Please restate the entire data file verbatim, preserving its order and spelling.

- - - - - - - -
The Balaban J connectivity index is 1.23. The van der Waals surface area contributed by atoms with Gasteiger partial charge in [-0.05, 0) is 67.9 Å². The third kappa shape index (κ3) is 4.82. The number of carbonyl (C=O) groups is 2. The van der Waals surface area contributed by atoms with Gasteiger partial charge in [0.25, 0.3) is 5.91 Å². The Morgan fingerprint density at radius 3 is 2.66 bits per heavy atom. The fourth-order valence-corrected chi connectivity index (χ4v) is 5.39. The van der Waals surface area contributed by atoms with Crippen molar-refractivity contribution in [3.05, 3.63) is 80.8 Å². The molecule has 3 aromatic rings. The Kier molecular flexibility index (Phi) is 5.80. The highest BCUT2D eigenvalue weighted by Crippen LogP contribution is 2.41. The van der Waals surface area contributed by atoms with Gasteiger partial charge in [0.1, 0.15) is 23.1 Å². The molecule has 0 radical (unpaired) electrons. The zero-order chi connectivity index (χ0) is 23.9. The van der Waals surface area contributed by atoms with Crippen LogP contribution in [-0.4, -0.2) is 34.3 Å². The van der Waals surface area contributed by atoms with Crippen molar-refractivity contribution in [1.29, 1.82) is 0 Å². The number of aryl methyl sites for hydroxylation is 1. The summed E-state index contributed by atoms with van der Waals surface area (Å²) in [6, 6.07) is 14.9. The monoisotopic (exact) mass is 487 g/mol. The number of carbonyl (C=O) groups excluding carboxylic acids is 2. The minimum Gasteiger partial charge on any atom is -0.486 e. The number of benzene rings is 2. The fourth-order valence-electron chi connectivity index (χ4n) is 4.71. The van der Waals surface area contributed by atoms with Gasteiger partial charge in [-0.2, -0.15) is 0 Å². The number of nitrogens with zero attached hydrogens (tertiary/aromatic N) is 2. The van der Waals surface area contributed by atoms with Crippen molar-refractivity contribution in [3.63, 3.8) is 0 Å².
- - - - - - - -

The Balaban J connectivity index is 1.23. The van der Waals surface area contributed by atoms with Gasteiger partial charge in [-0.05, 0) is 67.9 Å². The third kappa shape index (κ3) is 4.82. The number of carbonyl (C=O) groups is 2. The van der Waals surface area contributed by atoms with Gasteiger partial charge in [0.25, 0.3) is 5.91 Å². The Morgan fingerprint density at radius 3 is 2.66 bits per heavy atom. The fourth-order valence-corrected chi connectivity index (χ4v) is 5.39. The van der Waals surface area contributed by atoms with Crippen molar-refractivity contribution in [3.05, 3.63) is 80.8 Å². The molecule has 3 aromatic rings. The Kier molecular flexibility index (Phi) is 5.80. The highest BCUT2D eigenvalue weighted by Crippen LogP contribution is 2.41. The van der Waals surface area contributed by atoms with Gasteiger partial charge in [0.1, 0.15) is 23.1 Å². The molecule has 0 radical (unpaired) electrons. The zero-order chi connectivity index (χ0) is 23.9. The van der Waals surface area contributed by atoms with Crippen LogP contribution in [-0.4, -0.2) is 34.3 Å². The van der Waals surface area contributed by atoms with Crippen molar-refractivity contribution in [1.29, 1.82) is 0 Å². The number of aryl methyl sites for hydroxylation is 1. The summed E-state index contributed by atoms with van der Waals surface area (Å²) in [6, 6.07) is 14.9. The monoisotopic (exact) mass is 487 g/mol. The number of carbonyl (C=O) groups excluding carboxylic acids is 2. The minimum Gasteiger partial charge on any atom is -0.486 e. The number of benzene rings is 2. The fourth-order valence-electron chi connectivity index (χ4n) is 4.71. The van der Waals surface area contributed by atoms with Gasteiger partial charge in [-0.2, -0.15) is 0 Å². The number of nitrogens with zero attached hydrogens (tertiary/aromatic N) is 2. The van der Waals surface area contributed by atoms with Crippen molar-refractivity contribution in [3.63, 3.8) is 0 Å².